YouTube has potential for building relationships and bringing different parts of the world together. I already knew that…but I didn’t expect it to be as literally true as this. Gret Glyer is a missionary living in the world’s poorest country, and he runs the Bad Missionary channel. This helps us get to know the names, faces, and stories of those he helps (and we can join him in helping).
Gret was kind enough to answer my questions about his own story about Africa, the direction of his channel, and a perspective you may not have heard before on world missions.
Can you tell our readers new to your channel a bit about who you are?
Gret: Don’t even know where to start with this haha. I’m a regular guy. I’m trying to follow Jesus and God has given me a heart for the poor.
What’s the story of how you became a missionary? Is it something you always planned?
G: Hmm, this is sort of a lengthy story. The brief version is that I was unhappy working at a rental car company, and I wanted something more out of life. I didn’t want to wake up in 20 years and the only accomplishment I would have to show for myself is being REALLY good at renting out cars. So I started looking for opportunities and nothing worked out, which made me depressed. Then after a season of being patient, God dropped the opportunity to go to Malawi into my lap.
What inspired you to create the Bad Missionary YouTube channel?
G: My first year in Malawi, I spent a lot of time blogging…with words. And it took about 6 months before I realized that words only go so far to express the situation in another country. Especially a country like Malawi that is so different than the States. It’s so different that it would be like describing another planet. There’s just no frame of reference for the average American to understand the culture. So I made the channel as part of my efforts to better relate my experiences in Malawi to an audience in America.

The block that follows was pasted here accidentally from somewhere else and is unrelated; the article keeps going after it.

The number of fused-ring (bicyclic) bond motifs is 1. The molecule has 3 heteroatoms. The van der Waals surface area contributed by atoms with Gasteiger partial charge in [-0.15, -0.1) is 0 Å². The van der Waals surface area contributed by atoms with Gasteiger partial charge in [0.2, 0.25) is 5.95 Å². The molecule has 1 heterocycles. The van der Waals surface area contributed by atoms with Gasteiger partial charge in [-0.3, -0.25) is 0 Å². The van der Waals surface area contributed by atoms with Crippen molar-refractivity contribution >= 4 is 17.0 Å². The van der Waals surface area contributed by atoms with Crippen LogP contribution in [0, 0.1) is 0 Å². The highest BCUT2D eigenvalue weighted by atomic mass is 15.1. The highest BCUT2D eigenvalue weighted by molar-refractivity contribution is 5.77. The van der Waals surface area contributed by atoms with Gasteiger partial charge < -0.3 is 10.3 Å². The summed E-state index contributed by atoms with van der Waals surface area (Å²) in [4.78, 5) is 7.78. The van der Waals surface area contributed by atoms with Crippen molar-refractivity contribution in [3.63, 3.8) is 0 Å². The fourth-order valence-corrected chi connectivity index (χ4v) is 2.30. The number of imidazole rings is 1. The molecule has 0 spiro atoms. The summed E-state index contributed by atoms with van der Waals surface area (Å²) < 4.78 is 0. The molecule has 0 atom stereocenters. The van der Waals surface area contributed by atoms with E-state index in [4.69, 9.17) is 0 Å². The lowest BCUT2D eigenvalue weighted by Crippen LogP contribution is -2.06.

What does a typical day ministering in Malawi look like for you? Is it anything like a video game where you’re the wanderer in search of quests to help others?
G: This video does a decent job of showing an average day:
Lots of different stuff happening in all sorts of different contexts. I actually think an RPG character whose on a quest is a pretty good analogy. A lot of time I’ll have a loose idea of what I’m trying to accomplish, and I just know that I have to complete the problem in front of me before I move onto the next thing. Sometimes that means going into a village without a translator and trying to find the chief. Other times it means brainstorming a marketing strategy to fundraise money for a family that needs a house.
Gret’s series “The Tour” tells a fun and witty story with a mockumentary feel. Think The Office meets African missions.
How do you see creativity and technology affecting missions?
G: Right now they don’t affect missions very much because people don’t give them priority. But I want both of those things to have a bigger impact. Both creativity and technology can be tremendously useful tools that can help solve problems on a massive scale. It’s my hope to bring these things into the mission context.
What’s your favorite thing about serving in Malawi?